Abstract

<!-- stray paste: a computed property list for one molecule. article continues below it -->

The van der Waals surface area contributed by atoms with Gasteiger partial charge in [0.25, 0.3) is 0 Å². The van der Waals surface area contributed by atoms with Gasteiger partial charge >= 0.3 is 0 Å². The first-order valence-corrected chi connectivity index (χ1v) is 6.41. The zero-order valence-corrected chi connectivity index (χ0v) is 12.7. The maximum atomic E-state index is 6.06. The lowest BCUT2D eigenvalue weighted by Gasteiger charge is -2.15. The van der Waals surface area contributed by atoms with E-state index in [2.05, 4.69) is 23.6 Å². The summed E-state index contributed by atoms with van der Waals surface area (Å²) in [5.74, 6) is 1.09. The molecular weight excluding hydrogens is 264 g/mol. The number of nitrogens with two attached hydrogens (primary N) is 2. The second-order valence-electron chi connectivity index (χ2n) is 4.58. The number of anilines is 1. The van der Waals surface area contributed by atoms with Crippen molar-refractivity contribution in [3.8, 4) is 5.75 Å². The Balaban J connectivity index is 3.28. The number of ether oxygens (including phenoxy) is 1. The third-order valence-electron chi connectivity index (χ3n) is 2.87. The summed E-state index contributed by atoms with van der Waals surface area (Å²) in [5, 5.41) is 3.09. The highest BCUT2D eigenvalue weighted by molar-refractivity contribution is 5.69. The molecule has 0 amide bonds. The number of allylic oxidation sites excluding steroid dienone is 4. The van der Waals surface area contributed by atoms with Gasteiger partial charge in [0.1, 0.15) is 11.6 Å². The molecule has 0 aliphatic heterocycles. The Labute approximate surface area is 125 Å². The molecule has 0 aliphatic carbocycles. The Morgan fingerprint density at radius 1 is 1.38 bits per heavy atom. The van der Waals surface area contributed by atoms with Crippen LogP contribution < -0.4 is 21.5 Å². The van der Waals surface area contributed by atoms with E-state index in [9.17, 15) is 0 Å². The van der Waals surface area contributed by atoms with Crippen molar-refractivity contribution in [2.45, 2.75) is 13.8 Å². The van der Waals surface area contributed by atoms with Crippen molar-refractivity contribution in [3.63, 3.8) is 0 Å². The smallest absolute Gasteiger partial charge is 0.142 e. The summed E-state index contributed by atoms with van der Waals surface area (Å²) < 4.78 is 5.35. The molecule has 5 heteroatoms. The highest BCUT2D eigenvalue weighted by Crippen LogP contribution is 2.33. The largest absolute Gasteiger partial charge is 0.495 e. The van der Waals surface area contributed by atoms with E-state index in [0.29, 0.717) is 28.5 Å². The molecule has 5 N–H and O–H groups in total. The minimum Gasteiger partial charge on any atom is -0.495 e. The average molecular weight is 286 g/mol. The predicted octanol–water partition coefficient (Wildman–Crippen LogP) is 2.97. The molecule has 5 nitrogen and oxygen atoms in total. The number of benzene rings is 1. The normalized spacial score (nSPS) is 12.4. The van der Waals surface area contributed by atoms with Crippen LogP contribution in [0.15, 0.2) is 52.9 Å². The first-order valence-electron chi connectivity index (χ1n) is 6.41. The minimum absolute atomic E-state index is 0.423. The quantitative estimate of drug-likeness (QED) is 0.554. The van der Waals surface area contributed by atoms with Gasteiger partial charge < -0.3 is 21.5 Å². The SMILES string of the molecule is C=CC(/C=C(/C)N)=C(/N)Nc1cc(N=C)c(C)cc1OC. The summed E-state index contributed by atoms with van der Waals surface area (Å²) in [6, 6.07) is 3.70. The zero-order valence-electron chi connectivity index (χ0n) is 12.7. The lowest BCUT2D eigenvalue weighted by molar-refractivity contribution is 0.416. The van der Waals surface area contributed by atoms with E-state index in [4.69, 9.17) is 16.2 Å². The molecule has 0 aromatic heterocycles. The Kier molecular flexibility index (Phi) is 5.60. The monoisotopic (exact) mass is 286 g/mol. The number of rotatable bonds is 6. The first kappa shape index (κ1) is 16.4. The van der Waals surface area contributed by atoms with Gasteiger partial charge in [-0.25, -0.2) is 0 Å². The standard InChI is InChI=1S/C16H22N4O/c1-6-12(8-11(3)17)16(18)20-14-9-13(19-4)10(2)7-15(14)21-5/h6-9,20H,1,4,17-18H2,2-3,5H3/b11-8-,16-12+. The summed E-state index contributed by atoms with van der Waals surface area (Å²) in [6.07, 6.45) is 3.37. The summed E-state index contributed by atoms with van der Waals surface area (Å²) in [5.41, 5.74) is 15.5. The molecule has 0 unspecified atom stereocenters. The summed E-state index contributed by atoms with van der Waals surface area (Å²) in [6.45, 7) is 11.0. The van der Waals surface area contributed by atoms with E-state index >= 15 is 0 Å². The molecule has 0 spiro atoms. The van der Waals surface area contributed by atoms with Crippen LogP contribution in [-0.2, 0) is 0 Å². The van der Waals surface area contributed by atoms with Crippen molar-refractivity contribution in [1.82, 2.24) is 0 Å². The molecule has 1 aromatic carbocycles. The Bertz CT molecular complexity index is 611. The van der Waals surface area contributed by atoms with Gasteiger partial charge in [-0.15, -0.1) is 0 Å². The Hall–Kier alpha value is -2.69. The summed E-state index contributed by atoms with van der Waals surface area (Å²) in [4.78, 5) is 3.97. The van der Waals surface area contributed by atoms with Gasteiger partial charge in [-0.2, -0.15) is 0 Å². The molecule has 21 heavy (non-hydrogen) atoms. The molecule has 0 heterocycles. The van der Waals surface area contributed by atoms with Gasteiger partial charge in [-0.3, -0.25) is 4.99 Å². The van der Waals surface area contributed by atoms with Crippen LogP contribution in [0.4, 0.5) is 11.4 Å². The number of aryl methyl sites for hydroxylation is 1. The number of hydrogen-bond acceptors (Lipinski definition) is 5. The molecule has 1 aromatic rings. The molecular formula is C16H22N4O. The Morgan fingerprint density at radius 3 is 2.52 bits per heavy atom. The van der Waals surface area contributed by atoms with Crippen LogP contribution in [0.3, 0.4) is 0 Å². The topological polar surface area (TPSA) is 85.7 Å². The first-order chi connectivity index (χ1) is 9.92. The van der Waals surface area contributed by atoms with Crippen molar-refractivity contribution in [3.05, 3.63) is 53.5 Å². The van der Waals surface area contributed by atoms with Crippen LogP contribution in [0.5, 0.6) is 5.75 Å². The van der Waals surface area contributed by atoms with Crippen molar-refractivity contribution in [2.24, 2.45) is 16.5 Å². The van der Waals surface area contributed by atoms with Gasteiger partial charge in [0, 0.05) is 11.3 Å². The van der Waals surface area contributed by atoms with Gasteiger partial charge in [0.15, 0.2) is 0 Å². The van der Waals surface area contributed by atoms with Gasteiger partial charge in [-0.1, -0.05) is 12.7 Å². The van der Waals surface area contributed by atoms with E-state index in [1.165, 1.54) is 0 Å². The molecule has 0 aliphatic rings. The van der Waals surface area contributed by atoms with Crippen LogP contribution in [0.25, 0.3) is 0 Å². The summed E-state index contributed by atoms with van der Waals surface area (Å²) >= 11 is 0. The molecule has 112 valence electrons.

Laser-induced breakdown spectroscopy (LIBS) provides a potential method for rapid, in situ soil C measurement. In previous research on the application of LIBS to intact soil cores, we hypothesized that ultraviolet (UV) spectrum LIBS (200-300 nm) might not provide sufficient elemental information to reliably discriminate between soil organic C (SOC) and inorganic C (IC). In this study, using a custom complete spectrum (245-925 nm) core-scanning LIBS instrument, we analyzed 60 intact soil cores from six wheat fields. Predictive multi-response partial least squares (PLS2) models using full and reduced spectrum LIBS were compared for directly determining soil total C (TC), IC, and SOC. Two regression shrinkage and variable selection approaches, the least absolute shrinkage and selection operator (LASSO) and sparse multivariate regression with covariance estimation (MRCE), were tested for soil C predictions and the identification of wavelengths important for soil C prediction. Using complete spectrum LIBS for PLS2 modeling reduced the calibration standard error of prediction (SEP) 15 and 19% for TC and IC, respectively, compared to UV spectrum LIBS. The LASSO and MRCE approaches provided significantly improved calibration accuracy and reduced SEP 32-55% over UV spectrum PLS2 models. We conclude that (1) complete spectrum LIBS is superior to UV spectrum LIBS for predicting soil C for intact soil cores without pretreatment; (2) LASSO and MRCE approaches provide improved calibration prediction accuracy over PLS2 but require additional testing with increased soil and target analyte diversity; and (3) measurement errors associated with analyzing intact cores (e.g., sample density and surface roughness) require further study and quantification.

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